Saturday, February 27, 2010

Theki: To Make Food Tasty

Local people in villages still store yoghurt, milk and ghee in theki, the traditional wooden vessel, locally made from daar tree (Boehmeria rugulosa). Other similar vessel with wide opening is called faam which is especially designed to keep milk while milking.

Size of the these vessels is varied. Smaller one which store up to 1 pathi (4.57 liters) of liquid is called theki while bigger one which store up to 4 pathi is called theka. These vessels are made by local technicians in the locally designed water mill. The downward flow of water rotates the turbine blades which then rotate the shaft connected to it. The theki is attached to other end of the shaft. It takes some 3 hours to make a theki.

Friday, February 19, 2010

Makawanpur Gadi: Last Resort Of Sen Dynasty

Archaeological sites proclaim the past history of the nation. There are many forts built at the strategic locations of the country by many rulers in various era to defend itself from the enemies.

Makawanpur Fort (alt. 1035 m.), which is about 15 km east from Hetauda, was built by Tula Sen during 17 century.

Wednesday, February 17, 2010

Chisapani Tar: Bird Hotspot

Hill forests have been rapidly deteriorating due to human settlements and agricultural activities. Slash-and-burn, the common practice of cultivation in hill areas, has not only the deleterious effect on the biodiversity but it also results soil erosion and landslide.

There are few forest patches in the remote hill areas of Chitwan which are still intact. Dense forest around the Chisapani Tar (1695 m.) that stretches from Upardang Gadi (1275 m.) to Siraichuli (1973 m.), the pristine habitat, is especially known for its rich bird diversity.

Wednesday, February 10, 2010

Gaur Attacked Guide

Homnath Lamichhane, 35, a nature guide, was attacked by Gaur (Bos gaurus) in Chitwan National Park on February 8, 2010. He was attacked by a male Gaur at the grassland of Marchauli area when he was returning from whole day jungle walk from tented camp area following the fireland.

Tuesday, February 9, 2010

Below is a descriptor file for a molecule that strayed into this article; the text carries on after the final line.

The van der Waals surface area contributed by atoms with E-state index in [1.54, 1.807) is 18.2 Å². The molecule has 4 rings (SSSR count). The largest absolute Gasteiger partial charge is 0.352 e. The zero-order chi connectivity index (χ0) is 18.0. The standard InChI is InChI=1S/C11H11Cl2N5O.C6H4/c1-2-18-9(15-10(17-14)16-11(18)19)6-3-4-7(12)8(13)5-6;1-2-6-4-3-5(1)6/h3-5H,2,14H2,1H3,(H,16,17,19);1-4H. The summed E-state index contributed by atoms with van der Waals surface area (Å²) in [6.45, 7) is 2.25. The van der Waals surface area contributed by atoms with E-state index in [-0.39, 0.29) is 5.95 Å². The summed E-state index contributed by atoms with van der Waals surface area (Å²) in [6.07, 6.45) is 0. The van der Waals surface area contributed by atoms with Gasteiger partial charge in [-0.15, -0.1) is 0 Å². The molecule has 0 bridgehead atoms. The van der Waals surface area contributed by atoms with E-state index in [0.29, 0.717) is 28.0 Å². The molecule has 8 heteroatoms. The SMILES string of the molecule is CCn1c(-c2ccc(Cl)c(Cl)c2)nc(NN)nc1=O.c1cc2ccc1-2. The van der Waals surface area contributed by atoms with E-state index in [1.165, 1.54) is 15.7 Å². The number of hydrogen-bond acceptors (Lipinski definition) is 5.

Eyes On Ibisbill

Ibisbill (Ibidorhyncha struthersii) has been observed at the bank of the Rapti River in Hetauda during the Ibisbill Tour jointly organized by the Bird Education Society and Nature Guide Association, Sauraha, Chitwan on February 7, 2010.

Some 5 Ibisbills were recorded near the confluence of the Rapti River and Samari River about 200 m. west from the Samari bridge. These birds were feeding along the stony and sandy river beds with a Little Egret.

Saturday, February 6, 2010

Greater Flamingo Sighted In Chitwan

Greater Flamingo (Phoenicopterus ruber) has been recorded in Chitwan for the first time. This unusual bird was seen in the Rapti River near Jayamangala in the Chitwan National Park that is about 1 km south-east from Sauraha (park entry point).
(Greater Flamingo) 
Greater Flamingo, whose status in Nepal is vagrant, was first seen by Bishnu Bahadur Lama, the senior wildlife technician from National Trust of Nature Conservation on February 3, 2010 but he first thought the bird was Lesser Flamingo. Next day, members of the Bird Education Society and nature guides went to the spot, observed and confirmed this bird as Greater Flamingo.

Thursday, February 4, 2010

Meghauli Mahotsab To Promote Village Tourism

Thousands of spectators poured at the Meghauli Tourism Mahotsab - 2066 that has been jointly organized by Meghauli Tourism Development Committee and Meghauli Village Development Committee from January 29 to February 4, 2010 to promote village tourism in Meghauli.

The fourth edition of Mahotsab, organized at the southern corner of the airfield, accommodated many business stalls, restaurants, children park, mini zoo, and grand stage where cultural and entertainment programs were organized daily inviting local and national artists.

Monday, February 1, 2010

Encounter With Tiger

Tiger possesses enigmatic charm that attracts thousands of visitors every year in Chitwan National Park for the rare glimpse of this elusive creature. Although, Chitwan National Park (932 sq. km) holds the viable population of tiger (Panthera tigris tigris), some 91 individuals (DNPWC-2008/09), seeing the tiger in its prime habitat is extremely difficult.

Barma Jit Mahato, a nature guide, said, "We used to see tiger every year till 2000 A.D., but now any chances to see tiger is rare". During his 23 years of experience as nature guide, he has seen tigers for some 15 times.